After returning home, Mr. Zellerbach worked for Crown Zellerbach Corporation, founded by his great-grandfather. It was then one of the largest paper manufacturers in North America. He also was president of the Zellerbach Paper Company for many years. In addition, he was chairman of the Zellerbach Family Foundation and led the foundation’s change in focus to service for the disadvantaged—particularly immigrants, refugees and youth and community arts.

Mr. Zellerbach joined the Board of Overseers of the Wharton School in 1973 (Almanac December 18, 1973). The Zellerbach name was already well known at Penn due to Mr. Zellerbach’s father, Harold Zellerbach, the emeritus life trustee for whom the Zellerbach Theatre at Annenberg Center was named (Almanac October 1968). He joined his father in becoming a Penn Trustee in 1976 (Almanac November 9, 1976). That same year, the Zellerbach Family Professorship in the Performing and Dramatic Arts was established by the family. In 1990, the Zellerbach Family Professorship of Sociology was established with gifts from the Harold and Doris Zellerbach Fund as well as from Mr. Zellerbach (Almanac November 27, 1990).

Mr. Zellerbach was appointed by President Lyndon Johnson to serve on his advisory committee for the Agency for International Development. He also helped establish a Boys Club in Hunters Point, San Francisco, in 1959.

Mr. Zellerbach was married to his wife, Margery, for more than 70 years; she predeceased him in September 2016.

He is survived by his children, John (Mary Ellen), Thomas (Amy), Charles (Patricia) and Nancy Boschwitz (David); his grandchildren, Joseph, Elizabeth Ruffer (Todd), Jennifer O’Connor, Will, Hilary Reek (Terry), Emily Boschwitz and Elliot Boschwitz; and great-grandchildren, Amaya and Tyler.


To Report A Death

Almanac appreciates being informed of the deaths of current and former faculty and staff members, students and other members of the University community. Call (215) 898-5274 or email almanac@upenn.edu.

However, notices of alumni deaths should be directed to the Alumni Records Office at Room 517, Franklin Building, (215) 898-8136 or email record@ben.dev.upenn.edu

Governance

Faculty Senate Executive Committee Agenda

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Wednesday, April 12, 2017, 3-5 p.m., 2nd floor Meyerson Conference Room, Van Pelt Library

  1. Approval of the Minutes from the SEC Meeting of March 15, 2017
  2. Chair’s Report
  3. Past-Chair’s Report on Academic Planning & Budget, Capital Council and Campaign for Community
  4. Discussion on Upcoming Senate Activities
  5. Graduate Student Unionization
    Discussion with Wendy White, Senior Vice President and General Counsel
  6. Update from the Office of the Executive Vice President
    Discussion with Executive Vice President Craig Carnaroli
  7. Faculty Awareness of Textbook and Supply Costs
    Discussion with Christopher Bradie, Associate Vice President, Penn Business Services
  8. Update from Penn Global and International Student and Scholar Services  
    Discussion with Amy Gadsden, Penn Global Executive Director, and Rudolph Altamirano, International Student and Scholar Services Director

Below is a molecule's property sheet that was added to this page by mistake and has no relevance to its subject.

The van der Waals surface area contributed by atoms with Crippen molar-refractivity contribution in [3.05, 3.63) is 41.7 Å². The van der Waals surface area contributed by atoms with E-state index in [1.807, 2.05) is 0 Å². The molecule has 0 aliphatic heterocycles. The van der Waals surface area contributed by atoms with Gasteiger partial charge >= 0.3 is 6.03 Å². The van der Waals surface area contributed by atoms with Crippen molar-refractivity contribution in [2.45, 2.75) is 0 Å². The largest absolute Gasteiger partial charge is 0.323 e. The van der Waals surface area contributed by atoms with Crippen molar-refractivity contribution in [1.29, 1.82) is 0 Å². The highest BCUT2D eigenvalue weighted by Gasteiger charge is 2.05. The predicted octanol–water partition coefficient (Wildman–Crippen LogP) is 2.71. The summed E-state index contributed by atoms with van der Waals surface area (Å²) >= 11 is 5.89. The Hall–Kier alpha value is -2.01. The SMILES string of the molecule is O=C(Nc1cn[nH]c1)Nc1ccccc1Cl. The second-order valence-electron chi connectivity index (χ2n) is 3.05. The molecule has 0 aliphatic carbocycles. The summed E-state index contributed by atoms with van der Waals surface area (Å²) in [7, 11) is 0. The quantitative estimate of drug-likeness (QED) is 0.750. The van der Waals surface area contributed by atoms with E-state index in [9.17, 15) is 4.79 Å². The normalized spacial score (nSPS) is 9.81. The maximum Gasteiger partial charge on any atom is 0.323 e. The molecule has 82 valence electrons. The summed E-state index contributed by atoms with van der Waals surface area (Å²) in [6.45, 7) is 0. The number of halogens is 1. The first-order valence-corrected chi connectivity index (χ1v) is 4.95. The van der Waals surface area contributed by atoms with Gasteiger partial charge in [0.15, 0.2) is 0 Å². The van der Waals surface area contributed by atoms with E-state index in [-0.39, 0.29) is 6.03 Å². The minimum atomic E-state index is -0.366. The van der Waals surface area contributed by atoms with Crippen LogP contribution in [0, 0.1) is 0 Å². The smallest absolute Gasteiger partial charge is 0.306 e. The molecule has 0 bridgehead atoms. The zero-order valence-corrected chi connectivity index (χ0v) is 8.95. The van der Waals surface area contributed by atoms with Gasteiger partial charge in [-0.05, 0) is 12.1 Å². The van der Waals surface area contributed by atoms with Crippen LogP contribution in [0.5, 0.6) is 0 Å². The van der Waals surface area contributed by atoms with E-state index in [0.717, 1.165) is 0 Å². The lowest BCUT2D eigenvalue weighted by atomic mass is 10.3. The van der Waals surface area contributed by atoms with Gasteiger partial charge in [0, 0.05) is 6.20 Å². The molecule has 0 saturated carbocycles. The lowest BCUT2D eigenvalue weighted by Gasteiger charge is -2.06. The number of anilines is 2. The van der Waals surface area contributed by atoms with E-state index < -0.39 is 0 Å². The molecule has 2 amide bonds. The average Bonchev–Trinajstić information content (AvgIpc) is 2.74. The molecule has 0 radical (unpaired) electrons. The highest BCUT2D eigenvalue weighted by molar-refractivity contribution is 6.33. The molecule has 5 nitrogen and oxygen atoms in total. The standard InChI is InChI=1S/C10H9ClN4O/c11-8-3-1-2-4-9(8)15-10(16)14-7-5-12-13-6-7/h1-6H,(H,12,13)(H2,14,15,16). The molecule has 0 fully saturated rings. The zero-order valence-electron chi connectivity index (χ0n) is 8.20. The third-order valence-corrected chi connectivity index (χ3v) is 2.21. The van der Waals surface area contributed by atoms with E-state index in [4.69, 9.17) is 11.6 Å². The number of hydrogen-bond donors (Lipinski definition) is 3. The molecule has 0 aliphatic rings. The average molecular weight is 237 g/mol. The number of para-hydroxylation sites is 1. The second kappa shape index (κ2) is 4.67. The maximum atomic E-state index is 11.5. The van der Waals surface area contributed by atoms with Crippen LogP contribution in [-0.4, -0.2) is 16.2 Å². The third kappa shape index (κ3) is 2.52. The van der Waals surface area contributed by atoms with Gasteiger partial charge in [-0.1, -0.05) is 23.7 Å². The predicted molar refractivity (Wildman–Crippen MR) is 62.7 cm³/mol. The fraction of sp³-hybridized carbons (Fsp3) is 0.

9. New Business

Policies

Of Record: Salary Guidelines for 2017-2018

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The University of Pennsylvania’s merit increase program is designed to recognize and reward the valuable contributions of faculty and staff to the University’s commitment to the highest levels of excellence in teaching, research and administration by paying market competitive salaries in a fiscally responsible manner. The merit increase pool for fiscal year 2018 is based on market trends and economic conditions. With this in mind, the following guidelines are recommended.

Faculty Increase Guidelines

Below are the standards for faculty increases that the deans are asked to follow. The deans will give the department chairs their own guidelines at the school level regarding available resources.

  • The minimum academic salary for new assistant professors will be $69,000.
  • Merit increases for faculty should be based solely on performance as evidenced by scholarship, research, teaching and service to the University and the profession. As in previous years, there will be no cost of living increase for continuing faculty.
  • The aggregated merit increase pool for faculty will be 3.0 percent. Some Schools and Centers may have financial constraints that can only support budget growth of less than 3.0 percent. Salary increase recommendations that are below 1.0 percent for non-meritorious performance, as contrasted with general limits applied to an entire class of faculty, must be made in consultation with the Provost. Likewise, salary increases that exceed 5.0 percent due to market conditions must also be made in consultation with the Provost. Deans may wish to give careful consideration to salary adjustments for faculty who have a strong performance record but whose salaries may have lagged behind the market.

Staff Increase Guidelines

Presented below are the merit increase guidelines for July 1, 2017.

  • This year, the University has set an aggregate merit salary increase pool of 3.0 percent with a range for individual increases of zero to 5.0 percent. Merit increases should not exceed 5.0 percent. Some schools and centers may have financial constraints that affect the salary increase percentage that can be awarded, resulting in a merit increase pool of less than 3.0 percent. Administrators of these schools or centers will communicate this information separately, after consultation with the Provost and the Executive Vice President.